Internet of Things opening door to cyber crime, report says


The Internet of Things (IoT) is opening the door to both cyber crime and real world crime because of its inadequate cyber security measures.

These are the findings of a new report by application security company Veracode. The firm says that the IoT – the interconnected network of devices and systems that are created with inbuilt links to the internet – is creating risks to both consumers and businesses.

Gartner states that at present there 4.9 billion connected devices in use. But the IT analyst firm predicts that this will grow to 20 billion by 2020, therein highlighting the need to ensure these devices are better designed to fight off cyber attacks and hacking attempts.

Veracode investigated the Chamberlain MyQ Internet Gateway, the Chamberlain MyQ Garage, the SmartThings Hub, the Ubi, the Wink Hub, and the Wink Relay. The findings were that they were poorly equipped in terms of cyber security, which in turn was creating a pathway to robbery, theft of sensitive data or stalking.

The report, titled Internet of Things: Security Research Study, claims: “Businesses are increasingly being breached by attackers via vulnerable web-facing assets; what is there to keep the same from happening to consumers? The short answer is nothing.”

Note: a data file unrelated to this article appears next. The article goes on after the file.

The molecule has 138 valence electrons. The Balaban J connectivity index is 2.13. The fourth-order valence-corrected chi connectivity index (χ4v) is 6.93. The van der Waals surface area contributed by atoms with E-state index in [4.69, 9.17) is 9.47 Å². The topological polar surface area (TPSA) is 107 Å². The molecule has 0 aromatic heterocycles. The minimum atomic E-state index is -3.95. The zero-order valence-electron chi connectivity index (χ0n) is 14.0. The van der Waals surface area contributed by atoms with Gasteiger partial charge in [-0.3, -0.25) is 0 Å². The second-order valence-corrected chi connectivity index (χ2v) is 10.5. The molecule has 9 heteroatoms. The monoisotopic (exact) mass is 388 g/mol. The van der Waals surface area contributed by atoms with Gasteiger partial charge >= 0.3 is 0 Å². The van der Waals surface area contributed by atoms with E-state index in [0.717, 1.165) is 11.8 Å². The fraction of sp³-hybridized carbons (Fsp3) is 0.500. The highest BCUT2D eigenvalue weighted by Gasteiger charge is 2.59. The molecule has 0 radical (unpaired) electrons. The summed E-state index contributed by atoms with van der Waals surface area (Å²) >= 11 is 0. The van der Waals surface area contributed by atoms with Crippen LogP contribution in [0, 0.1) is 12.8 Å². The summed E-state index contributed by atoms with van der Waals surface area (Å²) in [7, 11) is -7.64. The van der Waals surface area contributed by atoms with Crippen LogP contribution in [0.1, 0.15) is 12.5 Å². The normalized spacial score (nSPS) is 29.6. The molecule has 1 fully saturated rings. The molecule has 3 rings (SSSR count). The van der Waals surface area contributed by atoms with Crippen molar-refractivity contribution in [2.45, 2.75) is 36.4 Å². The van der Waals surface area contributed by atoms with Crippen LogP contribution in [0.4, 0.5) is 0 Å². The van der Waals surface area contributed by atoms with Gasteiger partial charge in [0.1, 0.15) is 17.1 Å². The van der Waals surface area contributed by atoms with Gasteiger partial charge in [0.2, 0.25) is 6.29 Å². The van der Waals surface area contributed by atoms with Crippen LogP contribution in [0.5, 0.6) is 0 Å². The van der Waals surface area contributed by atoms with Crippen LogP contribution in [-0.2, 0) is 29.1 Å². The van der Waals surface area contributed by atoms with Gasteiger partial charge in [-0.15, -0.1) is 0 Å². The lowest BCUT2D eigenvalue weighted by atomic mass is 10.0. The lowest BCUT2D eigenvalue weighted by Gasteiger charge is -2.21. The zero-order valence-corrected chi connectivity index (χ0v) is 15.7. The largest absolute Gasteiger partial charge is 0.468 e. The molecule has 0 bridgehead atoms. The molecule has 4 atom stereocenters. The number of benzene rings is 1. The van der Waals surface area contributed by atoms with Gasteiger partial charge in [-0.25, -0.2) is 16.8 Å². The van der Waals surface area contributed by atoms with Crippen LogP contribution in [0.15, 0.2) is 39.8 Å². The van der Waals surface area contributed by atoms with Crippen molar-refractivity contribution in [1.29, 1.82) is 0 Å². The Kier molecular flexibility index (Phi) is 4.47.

It added: “Already, broad-reaching hacks of connected devices have been recorded and will continue to happen if manufacturers do not bolster their security efforts now.”

In the consumer IoT devices it monitored, Veracode found that a hacker could find out details such as the amount of noise and light in a house or even when a garage door was open, thereby offering them information that could lead to a physical break-in. Moreover, private and sensitive data collected by everyday devices was also at risk if the companies making these devices did not do more to improve their cyber security features, which at present remain too much of an afterthought.

The report concludes: “We need to look at the IoT holistically to ensure that the devices, as well as their web and mobile applications and back-end cloud services, are built securely from their inception. Security should not be treated as an afterthought or add-on, or we risk putting our personal information in jeopardy or even opening the door to physical harm.”

About Lee Hazell

Lee Hazell is a cyber security consultant with a keen interest in anything tech or security related. Follow Lee on .

Recommended for you

Leave a Reply

Your email address will not be published. Required fields are marked *